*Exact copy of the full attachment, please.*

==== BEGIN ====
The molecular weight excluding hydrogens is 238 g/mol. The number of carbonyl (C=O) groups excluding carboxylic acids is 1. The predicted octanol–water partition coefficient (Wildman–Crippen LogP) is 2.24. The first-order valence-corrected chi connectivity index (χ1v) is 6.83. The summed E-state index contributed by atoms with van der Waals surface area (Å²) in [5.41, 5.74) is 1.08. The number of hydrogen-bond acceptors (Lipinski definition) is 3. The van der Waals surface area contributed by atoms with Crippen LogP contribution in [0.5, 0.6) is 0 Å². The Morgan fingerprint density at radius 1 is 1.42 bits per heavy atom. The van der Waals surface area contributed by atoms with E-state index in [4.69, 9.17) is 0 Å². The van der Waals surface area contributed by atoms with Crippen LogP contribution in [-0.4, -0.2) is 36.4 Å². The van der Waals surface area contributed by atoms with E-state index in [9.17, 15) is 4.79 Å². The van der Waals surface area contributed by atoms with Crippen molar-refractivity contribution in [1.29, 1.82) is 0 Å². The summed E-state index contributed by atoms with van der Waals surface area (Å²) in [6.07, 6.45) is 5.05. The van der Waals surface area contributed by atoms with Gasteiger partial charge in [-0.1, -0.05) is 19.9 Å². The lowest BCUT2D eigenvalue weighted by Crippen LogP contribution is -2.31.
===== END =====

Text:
The molecular weight excluding hydrogens is 238 g/mol. The number of carbonyl (C=O) groups excluding carboxylic acids is 1. The predicted octanol–water partition coefficient (Wildman–Crippen LogP) is 2.24. The first-order valence-corrected chi connectivity index (χ1v) is 6.83. The summed E-state index contributed by atoms with van der Waals surface area (Å²) in [5.41, 5.74) is 1.08. The number of hydrogen-bond acceptors (Lipinski definition) is 3. The van der Waals surface area contributed by atoms with Crippen LogP contribution in [0.5, 0.6) is 0 Å². The Morgan fingerprint density at radius 1 is 1.42 bits per heavy atom. The van der Waals surface area contributed by atoms with E-state index in [4.69, 9.17) is 0 Å². The van der Waals surface area contributed by atoms with Crippen LogP contribution in [-0.4, -0.2) is 36.4 Å². The van der Waals surface area contributed by atoms with E-state index in [9.17, 15) is 4.79 Å². The van der Waals surface area contributed by atoms with Crippen molar-refractivity contribution in [1.29, 1.82) is 0 Å². The summed E-state index contributed by atoms with van der Waals surface area (Å²) in [6.07, 6.45) is 5.05. The van der Waals surface area contributed by atoms with Gasteiger partial charge in [-0.1, -0.05) is 19.9 Å². The lowest BCUT2D eigenvalue weighted by Crippen LogP contribution is -2.31.